The postponements mark a potentially ominous development for professional sports leagues in the US and Canada.
Cleveland’s Major League Baseball team will change its name to the Guardians from the Indians starting next season, it said on Twitter on Friday, after having promised to give up a name that Native Americans view as disparaging.
The ballclub announced the name change with a video on Twitter narrated by actor Tom Hanks. The decision ends months of internal discussions triggered by a national reckoning by institutions and teams to permanently drop logos and names considered racist.
The team, called the Indians for more than 100 years, started a search for a new name in December.
The organization spent most of the past year whittling down a list of potential names that was at nearly 1,200 just more than a month ago. But the process quickly accelerated and the club landed on Guardians.
Team owner Paul Dolan said last summer’s social unrest, touched off by the killing of George Floyd in Minneapolis, spurred his intention to change the name.
Together, we are all… pic.twitter.com/R5FnT4kv1I
— Cleveland Indians (@Indians) July 23, 2021
Dolan is expected to provide more details on the choice and background on the change at a news conference at Progressive Field before the Indians host the Tampa Bay Rays.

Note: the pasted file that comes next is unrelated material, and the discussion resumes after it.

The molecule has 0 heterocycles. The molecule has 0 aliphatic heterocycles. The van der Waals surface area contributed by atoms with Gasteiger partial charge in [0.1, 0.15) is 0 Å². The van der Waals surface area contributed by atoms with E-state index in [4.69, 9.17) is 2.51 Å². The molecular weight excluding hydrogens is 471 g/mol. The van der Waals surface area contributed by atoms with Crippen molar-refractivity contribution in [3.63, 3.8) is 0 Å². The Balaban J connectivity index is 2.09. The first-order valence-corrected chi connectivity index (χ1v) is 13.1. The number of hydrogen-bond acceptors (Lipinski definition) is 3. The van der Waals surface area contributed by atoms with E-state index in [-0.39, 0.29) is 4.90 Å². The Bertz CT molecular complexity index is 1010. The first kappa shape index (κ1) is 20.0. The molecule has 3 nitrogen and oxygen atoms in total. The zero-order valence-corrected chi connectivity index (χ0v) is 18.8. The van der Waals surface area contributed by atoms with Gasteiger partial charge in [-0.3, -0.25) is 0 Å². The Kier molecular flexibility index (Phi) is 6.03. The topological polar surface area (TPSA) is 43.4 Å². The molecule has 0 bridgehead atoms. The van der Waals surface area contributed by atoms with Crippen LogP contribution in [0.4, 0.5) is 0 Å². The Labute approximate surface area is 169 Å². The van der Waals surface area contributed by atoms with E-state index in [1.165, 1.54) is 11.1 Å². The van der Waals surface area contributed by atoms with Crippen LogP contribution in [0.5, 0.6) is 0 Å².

In 2018, the Indians stopped wearing the contentious Chief Wahoo logo on their jerseys and caps. However, the team continues to sell merchandise bearing the smiling, red-faced caricature that was protested for decades by Native American groups.
The name change has sparked lively debate among the city’s passionate sports fans. Other names, including the Spiders, which is what the team was once called, were pushed by supporters on social media platforms.
But Guardians does seem to fit the team’s objective to find a name that embodies Cleveland’s ethos while preserving the team’s history and uniting the community.
Not far from the downtown ballpark, there are two large landmark stone edifices – referred to as guardians – on the Hope Memorial Bridge over the Cuyahoga River.